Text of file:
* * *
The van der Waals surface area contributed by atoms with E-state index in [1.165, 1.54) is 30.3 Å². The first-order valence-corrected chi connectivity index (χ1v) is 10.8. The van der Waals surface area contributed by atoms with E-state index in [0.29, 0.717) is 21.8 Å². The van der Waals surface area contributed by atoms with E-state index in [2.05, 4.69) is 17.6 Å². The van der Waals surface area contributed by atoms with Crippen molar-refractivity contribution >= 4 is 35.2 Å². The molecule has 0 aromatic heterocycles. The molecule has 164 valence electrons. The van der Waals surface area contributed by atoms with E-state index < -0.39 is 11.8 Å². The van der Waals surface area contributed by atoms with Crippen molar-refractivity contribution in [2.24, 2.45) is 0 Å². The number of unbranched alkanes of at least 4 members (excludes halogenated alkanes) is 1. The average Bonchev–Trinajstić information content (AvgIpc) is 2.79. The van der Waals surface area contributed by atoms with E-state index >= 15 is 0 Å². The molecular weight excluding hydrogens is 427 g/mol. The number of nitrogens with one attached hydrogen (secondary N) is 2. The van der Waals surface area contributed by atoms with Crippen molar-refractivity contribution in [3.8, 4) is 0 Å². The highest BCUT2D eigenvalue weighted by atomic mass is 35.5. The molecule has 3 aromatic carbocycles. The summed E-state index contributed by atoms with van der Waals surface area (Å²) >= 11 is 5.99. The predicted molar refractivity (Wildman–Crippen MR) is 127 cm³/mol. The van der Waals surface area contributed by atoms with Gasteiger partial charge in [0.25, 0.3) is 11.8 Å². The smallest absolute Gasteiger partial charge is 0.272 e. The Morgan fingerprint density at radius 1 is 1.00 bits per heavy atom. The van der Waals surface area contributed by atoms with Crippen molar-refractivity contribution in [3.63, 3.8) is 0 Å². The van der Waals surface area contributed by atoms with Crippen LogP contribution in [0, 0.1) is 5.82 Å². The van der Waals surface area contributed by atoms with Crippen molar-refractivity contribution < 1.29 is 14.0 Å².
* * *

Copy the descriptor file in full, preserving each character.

The van der Waals surface area contributed by atoms with E-state index in [1.165, 1.54) is 30.3 Å². The first-order valence-corrected chi connectivity index (χ1v) is 10.8. The van der Waals surface area contributed by atoms with E-state index in [0.29, 0.717) is 21.8 Å². The van der Waals surface area contributed by atoms with E-state index in [2.05, 4.69) is 17.6 Å². The van der Waals surface area contributed by atoms with Crippen molar-refractivity contribution >= 4 is 35.2 Å². The molecule has 0 aromatic heterocycles. The molecule has 164 valence electrons. The van der Waals surface area contributed by atoms with E-state index < -0.39 is 11.8 Å². The van der Waals surface area contributed by atoms with Crippen molar-refractivity contribution in [2.24, 2.45) is 0 Å². The number of unbranched alkanes of at least 4 members (excludes halogenated alkanes) is 1. The average Bonchev–Trinajstić information content (AvgIpc) is 2.79. The van der Waals surface area contributed by atoms with E-state index >= 15 is 0 Å². The molecular weight excluding hydrogens is 427 g/mol. The number of nitrogens with one attached hydrogen (secondary N) is 2. The van der Waals surface area contributed by atoms with Crippen molar-refractivity contribution in [3.8, 4) is 0 Å². The highest BCUT2D eigenvalue weighted by atomic mass is 35.5. The molecule has 3 aromatic carbocycles. The summed E-state index contributed by atoms with van der Waals surface area (Å²) >= 11 is 5.99. The predicted molar refractivity (Wildman–Crippen MR) is 127 cm³/mol. The van der Waals surface area contributed by atoms with Gasteiger partial charge in [0.25, 0.3) is 11.8 Å². The smallest absolute Gasteiger partial charge is 0.272 e. The Morgan fingerprint density at radius 1 is 1.00 bits per heavy atom. The van der Waals surface area contributed by atoms with Crippen molar-refractivity contribution in [3.63, 3.8) is 0 Å². The van der Waals surface area contributed by atoms with Crippen LogP contribution in [0, 0.1) is 5.82 Å². The van der Waals surface area contributed by atoms with Crippen molar-refractivity contribution < 1.29 is 14.0 Å².